ISSN (Print) - 0012-9976 | ISSN (Online) - 2349-8846

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Managing the Water–Energy Nexus in Agriculture

Water management technologies, mainly micro-irrigation, help save water by 39% and energy by 58%. In 2025, the total demand for water in India is projected to be 886 billion cubic metre, and the total electricity demand 4,18,277 million kWh. Adoption of micro-irrigation is increasing at 1.22% per annum. If this growth rate continues, about 8.8 million hectares will be under micro-irrigation in 2025, and 24 bcm of water and 3,598 MkWh of electricity will be saved annually. To boost adoption, the government should promote cost-effective micro-irrigation system designs, simplify subsidy norms, and strengthen capacity-building programmes for farmers.

Micro-irrigation Neglected

In spite of the sustained efforts made by central and state governments, the adoption of micro-irrigation (MI) in the country—mainly sprinkler and drip irrigation—is rather tardy. The estimated potential of MI in the country is about 42 million hectares (mha) and the current coverage of area under...

Managing Water Management Research

An analysis of 40 years of water management research and outreach in India using data from 34 centres and 5,000 field trials across 23 states shows that of the 502 technologies released, only 110 technologies (22%) have been transferred successfully to farmers. The returns to water management technologies range from 15% to 25% (average 21%) at the research station level, compared to 9% to 14% at the farm level (average 10.8%). Given the current rate of adoption and rate of return, the success rate of the water management technologies is only about 12%. There is therefore an urgent need to address the gaps in technology transfer and performance.

Doing Different Things or Doing It Differently?

Can the System of Rice Intensification be the answer to meet the country's future rice demand? A macro-level study covering 13 major rice-growing states indicates that fields with SRI have a higher average yield compared to non-SRI fields. Out of the four core SRI components typically recommended, 41% adopted one component, 39% adopted two to three components, and only 20% adopted all the components. Full adopters recorded the highest yield increase (31%), but all adopters had yields higher than those that used conventional practices. They also had higher gross margins and lower production costs compared to non-SRI fields. Though the rice yield of the country can significantly increase under SRI and modified SRI practices, there are major constraints that have to be tackled before this can be achieved.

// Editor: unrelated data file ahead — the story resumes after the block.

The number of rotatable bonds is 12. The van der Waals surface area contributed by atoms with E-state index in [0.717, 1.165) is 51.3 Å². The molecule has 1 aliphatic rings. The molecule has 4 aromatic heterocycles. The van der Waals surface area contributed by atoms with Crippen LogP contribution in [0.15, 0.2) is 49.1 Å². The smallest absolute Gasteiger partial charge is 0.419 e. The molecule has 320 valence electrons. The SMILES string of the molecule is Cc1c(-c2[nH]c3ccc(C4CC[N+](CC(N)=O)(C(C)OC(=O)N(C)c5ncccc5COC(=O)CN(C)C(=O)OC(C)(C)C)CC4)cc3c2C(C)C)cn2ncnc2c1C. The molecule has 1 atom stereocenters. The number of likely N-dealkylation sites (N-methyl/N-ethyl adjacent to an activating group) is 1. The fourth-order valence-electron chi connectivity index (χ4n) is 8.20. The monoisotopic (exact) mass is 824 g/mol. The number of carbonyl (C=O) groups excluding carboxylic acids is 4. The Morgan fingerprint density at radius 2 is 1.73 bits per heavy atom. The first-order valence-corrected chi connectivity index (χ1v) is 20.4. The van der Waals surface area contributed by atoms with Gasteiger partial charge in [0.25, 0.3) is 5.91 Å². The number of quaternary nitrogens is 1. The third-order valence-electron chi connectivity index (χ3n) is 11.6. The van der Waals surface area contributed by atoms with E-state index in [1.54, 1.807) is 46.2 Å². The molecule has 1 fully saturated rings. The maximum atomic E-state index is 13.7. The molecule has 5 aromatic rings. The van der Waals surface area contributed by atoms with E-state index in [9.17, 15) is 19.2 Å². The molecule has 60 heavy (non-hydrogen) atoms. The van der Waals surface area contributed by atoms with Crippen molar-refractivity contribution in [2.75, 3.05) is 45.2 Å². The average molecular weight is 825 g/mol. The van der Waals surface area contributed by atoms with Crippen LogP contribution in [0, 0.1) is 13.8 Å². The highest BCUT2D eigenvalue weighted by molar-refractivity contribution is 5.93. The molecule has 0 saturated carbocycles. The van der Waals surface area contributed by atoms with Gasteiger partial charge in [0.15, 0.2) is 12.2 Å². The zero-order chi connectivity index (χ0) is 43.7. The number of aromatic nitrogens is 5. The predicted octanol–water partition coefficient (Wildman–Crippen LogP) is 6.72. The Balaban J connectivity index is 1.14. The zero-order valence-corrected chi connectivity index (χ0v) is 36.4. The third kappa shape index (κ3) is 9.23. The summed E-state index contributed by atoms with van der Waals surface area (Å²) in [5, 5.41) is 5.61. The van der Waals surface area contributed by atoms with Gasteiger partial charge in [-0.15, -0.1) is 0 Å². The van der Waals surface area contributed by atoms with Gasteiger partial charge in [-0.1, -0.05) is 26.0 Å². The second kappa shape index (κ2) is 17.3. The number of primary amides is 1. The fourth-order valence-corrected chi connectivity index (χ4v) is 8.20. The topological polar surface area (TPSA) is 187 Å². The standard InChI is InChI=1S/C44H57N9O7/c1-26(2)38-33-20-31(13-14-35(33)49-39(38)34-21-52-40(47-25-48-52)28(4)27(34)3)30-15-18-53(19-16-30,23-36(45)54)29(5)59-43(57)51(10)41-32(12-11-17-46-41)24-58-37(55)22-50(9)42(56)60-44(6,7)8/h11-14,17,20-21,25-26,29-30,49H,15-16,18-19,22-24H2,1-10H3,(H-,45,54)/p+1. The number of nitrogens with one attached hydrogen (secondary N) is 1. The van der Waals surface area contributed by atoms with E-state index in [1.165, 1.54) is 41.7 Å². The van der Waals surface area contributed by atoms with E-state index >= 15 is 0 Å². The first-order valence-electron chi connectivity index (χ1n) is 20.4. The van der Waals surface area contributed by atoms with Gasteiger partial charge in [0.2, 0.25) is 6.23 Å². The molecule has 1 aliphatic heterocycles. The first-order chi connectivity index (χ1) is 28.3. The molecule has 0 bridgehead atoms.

Spread and Economics of Micro-irrigation in India: Evidence from Nine States

The adoption of micro-irrigation projects has resulted in water saving, yield and income enhancement at the farm level. However, the overall impression is that they are capital-intensive and suited to large farms. In this context, a study was undertaken in nine states, mainly to examine the actual area covered compared to the potential area and to understand the adoption level of mi as well as to analyse the cost and returns under different farm categories. The results indicated that only about 9% of the mi potential is covered in the country. Key suggestions include reduction in capital cost of the system, provision of technical support for operation after installation, relaxation of farm size limitation in providing subsidies and the establishment of a single state level agency for implementation of the programme.

Climate Change and Water Supplies: Options for Sustaining Tank Irrigation Potential in India

Climate change will affect water supplies in south Asia, where high-intensity floods and droughts are expected in the future. Increasing water storage is a key adaptation strategy, and the experience of irrigation tanks illustrates both the potential and challenges of this adaptation response. Although there are over 2,08,000 tanks in India, irrigating about 2.3 million hectares in 2000-01, the net area irrigated by tanks declined by 29% between 1990-91 and 2000-01 and by 32% between 2001 and 2008. This paper reviews the challenges faced by tank irrigation and examines options for improving their performance - revenue mobilisation through multiple use of tanks, augmenting groundwater resources in the tanks, integrating social forestry and desilting, and tank modernisation.
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